Leading digits [in numbers]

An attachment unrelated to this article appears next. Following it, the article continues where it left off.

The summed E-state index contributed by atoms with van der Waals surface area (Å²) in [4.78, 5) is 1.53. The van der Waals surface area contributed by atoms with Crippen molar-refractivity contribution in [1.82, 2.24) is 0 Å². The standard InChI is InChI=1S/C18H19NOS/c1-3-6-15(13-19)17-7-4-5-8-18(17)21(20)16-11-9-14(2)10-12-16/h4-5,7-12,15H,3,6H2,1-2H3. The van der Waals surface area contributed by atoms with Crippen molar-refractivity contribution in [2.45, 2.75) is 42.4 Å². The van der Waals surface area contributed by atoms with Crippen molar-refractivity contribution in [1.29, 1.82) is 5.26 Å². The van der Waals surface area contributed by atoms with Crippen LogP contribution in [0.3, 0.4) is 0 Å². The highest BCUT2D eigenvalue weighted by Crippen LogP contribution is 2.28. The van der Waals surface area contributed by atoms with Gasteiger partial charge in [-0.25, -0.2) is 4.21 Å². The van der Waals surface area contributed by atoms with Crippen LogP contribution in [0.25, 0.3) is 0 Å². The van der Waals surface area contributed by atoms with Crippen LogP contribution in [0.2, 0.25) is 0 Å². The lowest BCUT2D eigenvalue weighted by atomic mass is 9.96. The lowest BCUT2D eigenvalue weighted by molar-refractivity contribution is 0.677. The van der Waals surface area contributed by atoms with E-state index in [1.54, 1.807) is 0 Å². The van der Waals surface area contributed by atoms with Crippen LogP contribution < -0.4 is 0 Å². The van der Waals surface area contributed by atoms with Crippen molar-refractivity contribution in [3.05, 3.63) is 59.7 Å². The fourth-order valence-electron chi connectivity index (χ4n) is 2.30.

Even though in individual numbers generated by simple mathematical procedures all possible digits often appear to occur with equal frequency, leading digits in sequences of numbers typically do not. Instead it is common for a leading digit s in base b to occur with frequency Log[b, (s+1)/s] (so that in base 10 1's occur 30% of the time and 9's 4.5%). This will happen whenever FractionalPart[Log[b, a[n]]] is uniformly distributed, which, as discussed on page 903, is known to be true for sequences such as r^{n} (with Log[b, r] irrational), n^{n}, n!, Fibonacci[n], but not r n, Prime[n] or Log[n]. A logarithmic law for leading digits is also found in many practical numerical tables, as noted by Simon Newcomb in 1881 and Frank Benford in 1938.